Wednesday, July 01, 2015


Maggie Siner: The Art of Perception
Washington, D.C. by Anne Marchand, July 1, 2015

This summer while on tour at the Venice Biennale, I had the great pleasure of visiting painter Maggie Siner’s studio in her piano nobile apartment.  Maggie graduated from American University in 1976 and has lived, painted and taught for extended periods in France and China. She currently has a studio in a centuries old building on one of Venice’s romantic canals where she has been painting since 2008.

I met Maggie at the fruit seller near Campo Santa Maria Formosa and we walked the short distance to her studio apartment. Her place is centrally located on a quiet calle and is filled with white light from floor to ceiling windows. The color of light is an important element in her work.

Maggie was careful to select a studio location that reflects pure white north light onto her subject matter. She offered me tea and cookies while we savored the ambiance of her second floor studio filled with her paintings. Her balcony overlooks the canal below where gondolas glide. I can imagine her watching the watery pace of life in Venice. 

Maggie showed me the works hanging on her studio walls that had recently been shown at the Galleria d’arte ARKE this year. Her gallery created a beautiful catalog to accompany her solo exhibition.

Maggie’s studio subject and set-up was arranged in order that she see her still life table from a distance. This current view gives her work the perspective that she seeks. The series focuses on overflowing and undulating material on a lavishly set tabletop with a mysterious dress. Folds and movement become color shapes of a dress on a chair, a Pekinese, plates, glasses and spoons, remnants that hint of an enchanting evening the night before. Maggie works exclusively from life. In her artist statement she says, "Let the forms of an object be what it may - the light, shade and perspective will make it beautiful."

Classically trained, Maggie’s work looks contemporary. She has an ease of composition with shapes, colors and oil paint choreographed to produce poetic passages that allude to time, place, memory and recognition. Her evolving themes with soft drapery from beds, and dining tables recently took on the addition of a figure that occupies the formerly discarded dress. Maggie invites a friend to be the sitter in her works. One beautiful, alluring woman occupies a red dress in her paintings. The color red thrusts forth from velvety atmospheric colors and was the first fiery passage to catch my attention.

Maggie’s brushwork is almost abstract expressionism and the whole melody of light, pattern, color and shapes come together in a reminiscent experience and richness of the senses. She captures moments in time that are a feast for the eyes.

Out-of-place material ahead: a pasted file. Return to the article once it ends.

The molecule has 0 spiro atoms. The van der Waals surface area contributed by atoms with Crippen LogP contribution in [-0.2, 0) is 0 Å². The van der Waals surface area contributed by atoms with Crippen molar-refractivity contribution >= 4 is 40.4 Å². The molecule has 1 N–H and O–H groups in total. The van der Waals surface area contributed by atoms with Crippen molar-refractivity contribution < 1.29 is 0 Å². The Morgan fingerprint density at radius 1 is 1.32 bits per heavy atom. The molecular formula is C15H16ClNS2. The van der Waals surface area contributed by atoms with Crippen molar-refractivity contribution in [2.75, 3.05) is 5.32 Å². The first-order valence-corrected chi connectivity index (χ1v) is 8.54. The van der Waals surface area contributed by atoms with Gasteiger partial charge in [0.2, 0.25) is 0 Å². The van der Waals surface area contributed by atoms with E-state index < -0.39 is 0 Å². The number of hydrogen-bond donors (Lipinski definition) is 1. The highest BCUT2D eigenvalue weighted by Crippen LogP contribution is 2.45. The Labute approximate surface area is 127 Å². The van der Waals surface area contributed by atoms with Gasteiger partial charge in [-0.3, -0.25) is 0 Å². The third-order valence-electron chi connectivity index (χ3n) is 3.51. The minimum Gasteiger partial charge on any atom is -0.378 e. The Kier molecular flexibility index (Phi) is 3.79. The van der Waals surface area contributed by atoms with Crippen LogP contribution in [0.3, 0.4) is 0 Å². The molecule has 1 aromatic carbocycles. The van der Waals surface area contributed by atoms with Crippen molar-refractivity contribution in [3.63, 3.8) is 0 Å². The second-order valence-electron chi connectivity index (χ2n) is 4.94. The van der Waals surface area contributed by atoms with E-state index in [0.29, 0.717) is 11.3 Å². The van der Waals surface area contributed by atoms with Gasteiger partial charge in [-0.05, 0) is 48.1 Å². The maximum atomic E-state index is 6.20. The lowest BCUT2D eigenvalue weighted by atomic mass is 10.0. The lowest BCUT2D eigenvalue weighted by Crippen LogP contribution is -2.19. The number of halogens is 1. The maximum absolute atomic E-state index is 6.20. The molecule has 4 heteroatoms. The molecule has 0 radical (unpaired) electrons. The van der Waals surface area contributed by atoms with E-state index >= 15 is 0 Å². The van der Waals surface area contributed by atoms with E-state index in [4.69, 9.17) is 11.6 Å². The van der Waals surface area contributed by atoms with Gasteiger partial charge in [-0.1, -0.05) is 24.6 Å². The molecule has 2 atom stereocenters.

In her earlier bed series, fabrics held the shapes of time and action in the theatre of the night. Our most intimate and vulnerable selves lie in the dark and are revealed by the light of day in the folds and shape of the vacated beds.  Maggie’s newest table theme came about through the movement of her daily life. A new piece of furniture appeared, a movement of objects in the room, a table received new fabric and a new still life was born. Light was etched on new forms and a story began to unfold. A place setting was added and a new process of discovery began in this ancient setting mixed with sparkling light and calligraphic marks. The figure, seemingly at rest in Maggie’s energetic brushwork, comes to life amidst the shapes and folds of the composition.

I asked Maggie what she loved about living and painting in Venice. She mentioned the water, light and sky that speak to her and informs her art in ways that inspire. She loves the walkability, lack of cars and the water, which is truly the lifeblood of Venice. She also loves all the great art in Venice.  Ancient surfaces and architecture are enduring qualities that capture her eye. In a bin on the left side of her studio, Maggie showed me a series of small oils on linen that she paints on location in the tradition of plein-air painting. Donning a 15 lb. backpack, she goes into the streets on a visual discovery to compose the shapes and light of the city and water in masterful compositions that delight the viewer.  

Siner is a devoted teacher who has influenced a generation of painters. She has been on the faculty of L'institut Américain and the Lacoste School of Art in France, a visiting professor at Xiamen University in China, artist in residence at the Savannah College of Art and Design, Dean of Faculty at the Washington Studio School and teaches many workshops around the country. She is a frequent guest artist and public speaker appreciated for her revealing lectures on the internal workings of painting. She studied medicine at the Faculté de Médecine in Marseilles and taught anatomy at Georgetown Medical School. She is well known for her expertise in artistic anatomy and human movement. Since 2008 she has spent much time painting and exhibiting in Venice, Italy, enamored of that city's ever-changing surfaces. She returns annually to the Washington DC area where she gives workshops at the Washington Studio School.

To learn more about this highly acclaimed artist, go to

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© 2015 Anne Marchand for Painterly Visions Blog

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